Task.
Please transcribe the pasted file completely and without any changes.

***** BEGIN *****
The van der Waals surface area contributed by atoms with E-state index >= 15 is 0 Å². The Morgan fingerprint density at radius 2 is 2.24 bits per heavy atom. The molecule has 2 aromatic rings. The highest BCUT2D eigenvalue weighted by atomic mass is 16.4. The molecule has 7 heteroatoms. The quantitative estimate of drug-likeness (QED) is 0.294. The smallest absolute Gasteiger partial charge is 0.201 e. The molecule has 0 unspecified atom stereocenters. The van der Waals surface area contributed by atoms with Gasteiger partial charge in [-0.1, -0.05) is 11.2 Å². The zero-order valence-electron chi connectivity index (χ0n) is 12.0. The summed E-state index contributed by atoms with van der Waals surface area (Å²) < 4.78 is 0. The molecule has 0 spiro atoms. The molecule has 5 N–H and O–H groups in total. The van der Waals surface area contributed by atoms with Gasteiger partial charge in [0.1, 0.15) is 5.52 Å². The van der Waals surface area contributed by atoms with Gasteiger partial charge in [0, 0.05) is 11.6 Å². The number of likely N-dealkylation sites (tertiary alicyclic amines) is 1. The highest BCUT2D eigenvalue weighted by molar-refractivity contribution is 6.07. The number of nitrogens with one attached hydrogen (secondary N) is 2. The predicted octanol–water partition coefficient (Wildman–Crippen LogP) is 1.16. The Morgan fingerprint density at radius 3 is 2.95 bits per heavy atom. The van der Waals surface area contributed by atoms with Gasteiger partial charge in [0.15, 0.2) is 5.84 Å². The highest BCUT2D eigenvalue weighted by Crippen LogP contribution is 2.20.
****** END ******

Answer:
The van der Waals surface area contributed by atoms with E-state index >= 15 is 0 Å². The Morgan fingerprint density at radius 2 is 2.24 bits per heavy atom. The molecule has 2 aromatic rings. The highest BCUT2D eigenvalue weighted by atomic mass is 16.4. The molecule has 7 heteroatoms. The quantitative estimate of drug-likeness (QED) is 0.294. The smallest absolute Gasteiger partial charge is 0.201 e. The molecule has 0 unspecified atom stereocenters. The van der Waals surface area contributed by atoms with Gasteiger partial charge in [-0.1, -0.05) is 11.2 Å². The zero-order valence-electron chi connectivity index (χ0n) is 12.0. The summed E-state index contributed by atoms with van der Waals surface area (Å²) < 4.78 is 0. The molecule has 0 spiro atoms. The molecule has 5 N–H and O–H groups in total. The van der Waals surface area contributed by atoms with Gasteiger partial charge in [0.1, 0.15) is 5.52 Å². The van der Waals surface area contributed by atoms with Gasteiger partial charge in [0, 0.05) is 11.6 Å². The number of likely N-dealkylation sites (tertiary alicyclic amines) is 1. The highest BCUT2D eigenvalue weighted by molar-refractivity contribution is 6.07. The number of nitrogens with one attached hydrogen (secondary N) is 2. The predicted octanol–water partition coefficient (Wildman–Crippen LogP) is 1.16. The Morgan fingerprint density at radius 3 is 2.95 bits per heavy atom. The van der Waals surface area contributed by atoms with Gasteiger partial charge in [0.15, 0.2) is 5.84 Å². The highest BCUT2D eigenvalue weighted by Crippen LogP contribution is 2.20.